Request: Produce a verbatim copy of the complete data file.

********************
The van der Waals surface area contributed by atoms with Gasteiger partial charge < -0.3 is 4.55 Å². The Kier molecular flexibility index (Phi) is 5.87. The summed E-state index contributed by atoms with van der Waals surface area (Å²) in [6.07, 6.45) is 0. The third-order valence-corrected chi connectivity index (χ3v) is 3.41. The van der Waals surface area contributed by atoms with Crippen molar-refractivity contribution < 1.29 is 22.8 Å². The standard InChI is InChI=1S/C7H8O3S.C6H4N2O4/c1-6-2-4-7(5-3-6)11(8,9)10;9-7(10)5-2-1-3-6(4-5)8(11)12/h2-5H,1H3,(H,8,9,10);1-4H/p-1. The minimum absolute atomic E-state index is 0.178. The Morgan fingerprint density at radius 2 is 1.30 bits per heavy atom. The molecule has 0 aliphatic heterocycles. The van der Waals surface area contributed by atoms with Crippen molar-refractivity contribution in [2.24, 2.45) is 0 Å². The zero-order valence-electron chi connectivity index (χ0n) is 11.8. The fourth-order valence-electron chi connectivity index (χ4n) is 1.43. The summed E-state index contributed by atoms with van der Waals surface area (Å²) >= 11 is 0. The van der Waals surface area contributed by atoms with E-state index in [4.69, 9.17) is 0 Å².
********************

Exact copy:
The van der Waals surface area contributed by atoms with Gasteiger partial charge < -0.3 is 4.55 Å². The Kier molecular flexibility index (Phi) is 5.87. The summed E-state index contributed by atoms with van der Waals surface area (Å²) in [6.07, 6.45) is 0. The third-order valence-corrected chi connectivity index (χ3v) is 3.41. The van der Waals surface area contributed by atoms with Crippen molar-refractivity contribution < 1.29 is 22.8 Å². The standard InChI is InChI=1S/C7H8O3S.C6H4N2O4/c1-6-2-4-7(5-3-6)11(8,9)10;9-7(10)5-2-1-3-6(4-5)8(11)12/h2-5H,1H3,(H,8,9,10);1-4H/p-1. The minimum absolute atomic E-state index is 0.178. The Morgan fingerprint density at radius 2 is 1.30 bits per heavy atom. The molecule has 0 aliphatic heterocycles. The van der Waals surface area contributed by atoms with Crippen molar-refractivity contribution in [2.24, 2.45) is 0 Å². The zero-order valence-electron chi connectivity index (χ0n) is 11.8. The fourth-order valence-electron chi connectivity index (χ4n) is 1.43. The summed E-state index contributed by atoms with van der Waals surface area (Å²) >= 11 is 0. The van der Waals surface area contributed by atoms with E-state index in [4.69, 9.17) is 0 Å².